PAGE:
Beyond actions by individual companies, a more concerted effort may be required. Companies should consider the following efforts to build broader momentum for effecting system-level change.

  • Share best practices on effective programs
  • Pursue collaborative efforts to galvanize collective action
  • Commit to continued investment and research

Additional Resources:


What individual employees can do to end racism at work and build a more equitable workplace

  • Learn what discrimination and harassment are. Your employer may have trainings you can take.
  • If you see something, say something. Report bullying or harassment that you experience or observe on the job to HR
  • Learn how to be an ally and how to intervene when appropriate. See the links below.

Additional Resources:

  • Understanding racism and how to spot it. The first step in stopping racism is understanding what it is. But that’s not always easy. If you’re not sure what racism is and what it looks like, that’s okay. put together this handy guide to help you.
  • How to support people from different cultural backgrounds – This resource from can help someone you know is experiencing racism; you want practical tips on how you can stand up to racism or support someone experiencing racism; and you want to know your options on helping someone cope with racism.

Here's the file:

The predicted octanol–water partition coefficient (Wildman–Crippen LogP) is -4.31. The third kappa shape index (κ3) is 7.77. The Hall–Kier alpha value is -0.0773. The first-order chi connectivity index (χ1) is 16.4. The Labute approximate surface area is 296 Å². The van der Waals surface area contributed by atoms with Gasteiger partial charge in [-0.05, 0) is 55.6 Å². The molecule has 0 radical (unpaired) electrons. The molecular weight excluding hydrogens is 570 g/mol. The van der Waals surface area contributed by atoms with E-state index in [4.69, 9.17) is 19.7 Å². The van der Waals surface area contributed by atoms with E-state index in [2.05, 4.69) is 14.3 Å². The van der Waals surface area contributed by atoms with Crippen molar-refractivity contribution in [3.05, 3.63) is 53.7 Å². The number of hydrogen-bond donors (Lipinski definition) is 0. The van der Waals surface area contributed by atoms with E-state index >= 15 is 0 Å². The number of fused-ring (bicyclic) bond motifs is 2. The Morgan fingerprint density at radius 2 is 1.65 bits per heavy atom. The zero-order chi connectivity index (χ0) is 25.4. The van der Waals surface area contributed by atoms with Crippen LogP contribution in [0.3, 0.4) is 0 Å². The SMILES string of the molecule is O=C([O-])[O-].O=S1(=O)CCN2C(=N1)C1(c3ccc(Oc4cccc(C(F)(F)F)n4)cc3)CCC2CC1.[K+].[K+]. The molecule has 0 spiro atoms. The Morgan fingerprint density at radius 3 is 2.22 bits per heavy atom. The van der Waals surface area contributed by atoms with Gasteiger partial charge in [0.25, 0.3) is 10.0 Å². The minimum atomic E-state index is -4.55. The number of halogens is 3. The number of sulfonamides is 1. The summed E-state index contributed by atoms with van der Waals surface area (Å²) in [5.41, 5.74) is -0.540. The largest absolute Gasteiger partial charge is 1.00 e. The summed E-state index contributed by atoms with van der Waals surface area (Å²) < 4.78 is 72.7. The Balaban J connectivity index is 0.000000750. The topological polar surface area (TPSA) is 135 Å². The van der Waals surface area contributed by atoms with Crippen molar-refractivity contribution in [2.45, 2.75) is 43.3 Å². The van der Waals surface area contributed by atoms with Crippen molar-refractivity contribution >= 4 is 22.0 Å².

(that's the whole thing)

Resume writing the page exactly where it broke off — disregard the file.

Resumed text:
• The dos and don’ts to make you an effective workplace ally – Great tips from CPA Canada.
  • The Guide to Allyship – This guide covers topics such as what an ally is, why allies are necessary, dos and don’ts of allyship, how to handle mistakes, and how to make apologies.
  • 10 Things Allies Can Do  (PDF) – an infographic from the YWCA.
  • A guide to bystander intervention on the campus -This guide from the SPLC is designed for college students, but is a great guide for the workplace, too! It covers such topics as why an ally should intervene, four steps from inaction to intervention, the five Ds of bystander intervention, and personal blocks that stand in the way of intervention.